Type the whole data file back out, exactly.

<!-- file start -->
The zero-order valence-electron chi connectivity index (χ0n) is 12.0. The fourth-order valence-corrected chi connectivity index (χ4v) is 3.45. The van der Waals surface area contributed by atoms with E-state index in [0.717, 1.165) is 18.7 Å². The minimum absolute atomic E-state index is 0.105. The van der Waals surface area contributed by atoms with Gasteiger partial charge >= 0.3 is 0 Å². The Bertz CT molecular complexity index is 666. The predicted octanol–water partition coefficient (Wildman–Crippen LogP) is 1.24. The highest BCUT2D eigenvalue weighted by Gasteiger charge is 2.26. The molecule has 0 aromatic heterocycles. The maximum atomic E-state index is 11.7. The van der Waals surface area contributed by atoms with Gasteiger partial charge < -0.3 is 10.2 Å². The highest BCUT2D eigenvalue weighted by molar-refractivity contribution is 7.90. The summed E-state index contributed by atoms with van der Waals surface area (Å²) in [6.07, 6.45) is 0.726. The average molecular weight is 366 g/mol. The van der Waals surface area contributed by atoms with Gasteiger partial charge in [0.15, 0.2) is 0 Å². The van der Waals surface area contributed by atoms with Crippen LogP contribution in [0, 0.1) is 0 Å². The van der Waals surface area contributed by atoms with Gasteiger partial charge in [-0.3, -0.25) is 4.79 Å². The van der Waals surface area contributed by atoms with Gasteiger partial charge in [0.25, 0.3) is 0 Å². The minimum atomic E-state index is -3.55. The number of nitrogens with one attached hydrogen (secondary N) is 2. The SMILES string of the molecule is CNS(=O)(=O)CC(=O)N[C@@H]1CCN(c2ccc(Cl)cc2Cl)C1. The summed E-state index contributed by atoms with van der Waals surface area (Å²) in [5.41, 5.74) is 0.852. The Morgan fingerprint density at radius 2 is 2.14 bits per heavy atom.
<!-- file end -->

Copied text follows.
The zero-order valence-electron chi connectivity index (χ0n) is 12.0. The fourth-order valence-corrected chi connectivity index (χ4v) is 3.45. The van der Waals surface area contributed by atoms with E-state index in [0.717, 1.165) is 18.7 Å². The minimum absolute atomic E-state index is 0.105. The van der Waals surface area contributed by atoms with Gasteiger partial charge >= 0.3 is 0 Å². The Bertz CT molecular complexity index is 666. The predicted octanol–water partition coefficient (Wildman–Crippen LogP) is 1.24. The highest BCUT2D eigenvalue weighted by Gasteiger charge is 2.26. The molecule has 0 aromatic heterocycles. The maximum atomic E-state index is 11.7. The van der Waals surface area contributed by atoms with Gasteiger partial charge < -0.3 is 10.2 Å². The highest BCUT2D eigenvalue weighted by molar-refractivity contribution is 7.90. The summed E-state index contributed by atoms with van der Waals surface area (Å²) in [6.07, 6.45) is 0.726. The average molecular weight is 366 g/mol. The van der Waals surface area contributed by atoms with Gasteiger partial charge in [0.15, 0.2) is 0 Å². The van der Waals surface area contributed by atoms with Crippen LogP contribution in [0, 0.1) is 0 Å². The van der Waals surface area contributed by atoms with Gasteiger partial charge in [-0.3, -0.25) is 4.79 Å². The van der Waals surface area contributed by atoms with Gasteiger partial charge in [0.25, 0.3) is 0 Å². The minimum atomic E-state index is -3.55. The number of nitrogens with one attached hydrogen (secondary N) is 2. The SMILES string of the molecule is CNS(=O)(=O)CC(=O)N[C@@H]1CCN(c2ccc(Cl)cc2Cl)C1. The summed E-state index contributed by atoms with van der Waals surface area (Å²) in [5.41, 5.74) is 0.852. The Morgan fingerprint density at radius 2 is 2.14 bits per heavy atom.